Entrepreneurial Finance: The Art and Science of Growing Ventures. 2018. Edited by Luisa Alemany and Job J. Andreoli.
For investors in start-ups, 2019 promises to be a consequential year. Some of the most storied venture-backed companies of the past decade will be looking to finally subject themselves to the scrutiny of the public markets. The results of that exposure will influence the valuations of countless other venture holdings that have been maturing in portfolios over the years. Lyft recently went public on the NASDAQ on 28 March. Its big brother Uber will likely follow later this year at an expected $120 billion, while Airbnb is aiming to go public this year or next at a reported valuation of over $30 billion.
The rise of these and other “unicorns” (i.e., tech ventures that have reached billion-dollar valuations) has led to heightened interest in start-ups and, more precisely, the ways in which investors have been able to facilitate and profit from their success. Entrepreneurial Finance: The Art and Science of Growing Ventures, an impressively comprehensive collection of essays on venture financing published by Cambridge University Press, provides a superb introduction to the subject for investors and entrepreneurs alike. Luisa Alemany and Job J. Andreoli, the collection’s editors, have done an admirable job of incorporating perspectives from academics, entrepreneurs, and investors on topics ranging all the way from the entrepreneur’s initial capital raise to the eventual path to an exit.
The book’s organization broadly follows the lifespan of a new company, with a few instructive detours on such topics as alternative forms of entrepreneurship and impact investing. While particularly well suited to an academic setting, the articles are nonetheless very readable and accessible to the lay public. They follow a common format (one that will feel familiar to CFA charterholders), beginning with a statement of learning objectives and ending with a series of “key takeaways” and follow-up questions — and often including one or more case studies along the way. Investment professionals can thus quickly zero in on subjects of interest and find tools to consider applying in a “real world” setting.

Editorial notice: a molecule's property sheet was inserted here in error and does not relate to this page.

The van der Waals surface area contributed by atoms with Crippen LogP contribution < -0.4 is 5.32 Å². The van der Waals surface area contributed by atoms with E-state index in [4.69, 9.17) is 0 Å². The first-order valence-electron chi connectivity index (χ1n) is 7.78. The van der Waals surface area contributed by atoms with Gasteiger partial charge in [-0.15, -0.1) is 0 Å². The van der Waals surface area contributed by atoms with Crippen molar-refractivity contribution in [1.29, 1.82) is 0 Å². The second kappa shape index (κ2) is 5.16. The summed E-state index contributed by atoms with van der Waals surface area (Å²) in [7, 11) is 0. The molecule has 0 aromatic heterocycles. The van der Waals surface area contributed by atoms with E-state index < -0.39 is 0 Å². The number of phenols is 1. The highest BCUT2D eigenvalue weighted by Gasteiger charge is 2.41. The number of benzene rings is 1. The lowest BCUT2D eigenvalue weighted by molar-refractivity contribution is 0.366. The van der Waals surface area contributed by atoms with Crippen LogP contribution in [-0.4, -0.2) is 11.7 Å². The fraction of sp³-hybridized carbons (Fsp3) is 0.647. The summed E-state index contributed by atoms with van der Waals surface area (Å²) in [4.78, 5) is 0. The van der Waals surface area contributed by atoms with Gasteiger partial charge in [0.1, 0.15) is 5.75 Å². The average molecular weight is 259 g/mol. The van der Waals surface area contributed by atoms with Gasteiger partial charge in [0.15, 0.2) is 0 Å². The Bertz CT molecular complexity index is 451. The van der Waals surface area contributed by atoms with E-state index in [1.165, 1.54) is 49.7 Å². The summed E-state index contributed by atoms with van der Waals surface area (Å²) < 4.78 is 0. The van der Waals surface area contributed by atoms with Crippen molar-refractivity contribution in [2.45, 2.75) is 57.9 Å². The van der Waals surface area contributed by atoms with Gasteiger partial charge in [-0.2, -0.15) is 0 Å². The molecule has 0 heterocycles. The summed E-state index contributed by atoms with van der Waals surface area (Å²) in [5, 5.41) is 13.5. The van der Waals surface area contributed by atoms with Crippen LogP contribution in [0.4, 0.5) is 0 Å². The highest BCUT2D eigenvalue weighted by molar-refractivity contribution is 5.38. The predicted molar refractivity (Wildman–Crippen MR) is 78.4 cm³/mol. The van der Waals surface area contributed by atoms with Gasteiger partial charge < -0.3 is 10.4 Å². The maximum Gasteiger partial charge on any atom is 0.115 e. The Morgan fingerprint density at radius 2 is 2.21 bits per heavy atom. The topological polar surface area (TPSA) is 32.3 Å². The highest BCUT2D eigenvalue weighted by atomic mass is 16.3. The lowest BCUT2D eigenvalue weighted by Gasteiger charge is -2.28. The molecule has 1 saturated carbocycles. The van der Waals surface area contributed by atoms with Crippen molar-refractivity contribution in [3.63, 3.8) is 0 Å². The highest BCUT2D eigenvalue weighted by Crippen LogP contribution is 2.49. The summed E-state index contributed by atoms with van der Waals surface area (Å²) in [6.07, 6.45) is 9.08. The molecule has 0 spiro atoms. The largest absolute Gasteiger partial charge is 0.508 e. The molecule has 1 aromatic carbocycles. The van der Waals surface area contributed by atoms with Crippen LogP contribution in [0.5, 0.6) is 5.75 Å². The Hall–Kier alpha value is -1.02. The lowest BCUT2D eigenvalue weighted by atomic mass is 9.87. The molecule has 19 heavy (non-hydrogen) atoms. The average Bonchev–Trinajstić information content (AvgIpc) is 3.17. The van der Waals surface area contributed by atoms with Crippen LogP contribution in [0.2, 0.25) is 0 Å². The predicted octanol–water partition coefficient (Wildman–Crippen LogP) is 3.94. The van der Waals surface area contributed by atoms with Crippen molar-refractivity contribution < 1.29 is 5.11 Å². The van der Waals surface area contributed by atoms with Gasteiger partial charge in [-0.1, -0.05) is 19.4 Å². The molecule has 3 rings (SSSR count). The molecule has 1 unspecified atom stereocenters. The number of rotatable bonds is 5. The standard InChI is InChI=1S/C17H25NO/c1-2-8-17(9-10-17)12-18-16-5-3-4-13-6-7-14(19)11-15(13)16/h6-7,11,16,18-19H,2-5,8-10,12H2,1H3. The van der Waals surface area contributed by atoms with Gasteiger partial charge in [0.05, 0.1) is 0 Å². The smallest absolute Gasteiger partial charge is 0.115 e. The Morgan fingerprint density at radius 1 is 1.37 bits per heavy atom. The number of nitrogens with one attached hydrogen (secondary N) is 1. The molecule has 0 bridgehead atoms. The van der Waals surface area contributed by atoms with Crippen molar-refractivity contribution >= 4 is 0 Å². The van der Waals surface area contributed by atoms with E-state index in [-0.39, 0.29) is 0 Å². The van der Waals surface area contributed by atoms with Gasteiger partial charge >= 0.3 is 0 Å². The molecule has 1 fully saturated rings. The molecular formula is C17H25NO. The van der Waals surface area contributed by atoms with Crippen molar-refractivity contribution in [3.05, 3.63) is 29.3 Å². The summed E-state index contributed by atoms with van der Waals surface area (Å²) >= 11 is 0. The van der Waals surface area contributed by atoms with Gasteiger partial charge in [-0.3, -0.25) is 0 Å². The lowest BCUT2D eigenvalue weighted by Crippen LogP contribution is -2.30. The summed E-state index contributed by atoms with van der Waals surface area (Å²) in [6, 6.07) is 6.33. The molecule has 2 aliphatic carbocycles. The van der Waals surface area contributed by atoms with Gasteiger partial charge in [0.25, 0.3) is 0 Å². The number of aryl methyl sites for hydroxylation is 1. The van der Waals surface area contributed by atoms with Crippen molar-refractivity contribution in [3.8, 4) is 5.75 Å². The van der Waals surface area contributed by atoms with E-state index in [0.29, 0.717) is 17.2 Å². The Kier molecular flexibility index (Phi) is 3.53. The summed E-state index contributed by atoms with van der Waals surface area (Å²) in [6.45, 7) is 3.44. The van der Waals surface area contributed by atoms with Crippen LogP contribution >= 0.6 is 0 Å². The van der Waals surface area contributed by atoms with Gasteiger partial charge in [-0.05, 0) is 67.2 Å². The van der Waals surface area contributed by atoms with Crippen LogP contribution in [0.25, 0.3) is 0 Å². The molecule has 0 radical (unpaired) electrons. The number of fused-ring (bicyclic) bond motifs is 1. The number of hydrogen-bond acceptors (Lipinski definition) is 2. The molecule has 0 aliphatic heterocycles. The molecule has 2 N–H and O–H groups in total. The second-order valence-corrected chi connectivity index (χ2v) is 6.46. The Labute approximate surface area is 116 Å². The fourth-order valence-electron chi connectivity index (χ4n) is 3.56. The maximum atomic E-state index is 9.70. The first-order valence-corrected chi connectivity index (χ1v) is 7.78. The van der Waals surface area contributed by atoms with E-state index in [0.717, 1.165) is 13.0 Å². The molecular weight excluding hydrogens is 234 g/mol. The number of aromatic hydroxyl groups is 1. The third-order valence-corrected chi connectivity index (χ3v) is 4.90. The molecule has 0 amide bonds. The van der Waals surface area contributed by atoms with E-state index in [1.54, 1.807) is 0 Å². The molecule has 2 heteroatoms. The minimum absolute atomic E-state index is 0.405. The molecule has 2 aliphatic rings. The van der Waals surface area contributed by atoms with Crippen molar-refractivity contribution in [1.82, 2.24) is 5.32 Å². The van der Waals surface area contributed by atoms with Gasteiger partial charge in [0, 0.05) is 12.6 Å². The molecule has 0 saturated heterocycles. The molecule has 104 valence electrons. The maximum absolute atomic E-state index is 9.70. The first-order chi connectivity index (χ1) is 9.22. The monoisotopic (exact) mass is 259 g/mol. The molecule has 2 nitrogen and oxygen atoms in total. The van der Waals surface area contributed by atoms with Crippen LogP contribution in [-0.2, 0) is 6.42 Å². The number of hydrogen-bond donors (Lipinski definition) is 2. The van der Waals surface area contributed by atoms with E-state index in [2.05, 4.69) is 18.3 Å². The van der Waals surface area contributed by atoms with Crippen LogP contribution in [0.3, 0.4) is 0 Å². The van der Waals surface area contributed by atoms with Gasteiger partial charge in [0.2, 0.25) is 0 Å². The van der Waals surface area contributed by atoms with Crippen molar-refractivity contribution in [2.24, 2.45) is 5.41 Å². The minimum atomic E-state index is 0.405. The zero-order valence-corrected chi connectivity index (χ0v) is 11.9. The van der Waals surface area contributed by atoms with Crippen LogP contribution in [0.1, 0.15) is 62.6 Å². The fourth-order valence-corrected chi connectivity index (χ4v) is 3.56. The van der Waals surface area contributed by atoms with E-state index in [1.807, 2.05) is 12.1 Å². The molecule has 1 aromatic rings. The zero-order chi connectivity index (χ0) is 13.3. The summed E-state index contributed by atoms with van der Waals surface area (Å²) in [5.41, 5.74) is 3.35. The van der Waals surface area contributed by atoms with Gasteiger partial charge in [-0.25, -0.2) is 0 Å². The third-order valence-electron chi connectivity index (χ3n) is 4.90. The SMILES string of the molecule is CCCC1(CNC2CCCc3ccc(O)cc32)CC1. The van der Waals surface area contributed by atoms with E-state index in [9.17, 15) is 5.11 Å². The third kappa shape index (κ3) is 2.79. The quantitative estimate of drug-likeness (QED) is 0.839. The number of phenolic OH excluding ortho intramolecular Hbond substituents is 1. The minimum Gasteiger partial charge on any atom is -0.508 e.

A distinctive feature of Entrepreneurial Finance is its European perspective. The editors teach at European business schools and have drawn heavily from contributors with European connections. Considering that the United States remains the global reference point for venture investing in ways that the authors acknowledge through contrasts and comparisons, the non-US bent is both unobtrusive and illuminating. For example, “Public Sources of Funding” by Isidro Laso contains a worthwhile discussion of the various efforts European governments have made to promote venture activity in their respective jurisdictions. Elsewhere, in the article on corporate governance entitled “The Term Sheet and Negotiating with Investors,” Stefano Caselli draws attention to how different countries have different perspectives on the role a company should play in society. Caselli associates the “shareholder perspective” with Anglo-Saxon countries and the more broadly defined “stakeholder perspective,” which implies that companies have responsibilities to society beyond their immediate obligations to their investors, to continental Europe. These cultural differences, assuming they hold firm, should be of the utmost interest to a global investor who may eventually need to rely on a corporate board to make critical decisions concerning a company’s financial circumstances.
This is not, and does not aspire to be, a book along the lines of Peter Thiel’s Zero to One, which lays out a successful venture capitalist’s intellectual framework for evaluating start-ups. It is instead an excellent introduction to the practical considerations of venture investing, providing numerous entry points to the subject matter and many tools for deepening one’s understanding. Criticizing such a thorough compendium for leaving something out may seem churlish, but one subject the authors should consider addressing more fully in a future edition is the challenge, from the investor perspective, of engaging with a start-up that has gone astray. Many investors active in venture capital would say this is among the most complicated and time consuming of their tasks. (The book includes a useful chapter on turnarounds, but these situations are different in that the investor enters at the point of crisis rather than intervening in a crisis at an existing portfolio company.)
That perhaps inevitable omission aside, the editorial breadth of the collection is remarkable. The book’s most natural audience is likely budding entrepreneurs and the aspiring investors who seek to support them. Experienced market participants, however, will also find much value and insight in Entrepreneurial Finance, an ambitious venture in its own right.
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All posts are the opinion of the author. As such, they should not be construed as investment advice, nor do the opinions expressed necessarily reflect the views of CFA Institute or the author’s employer.
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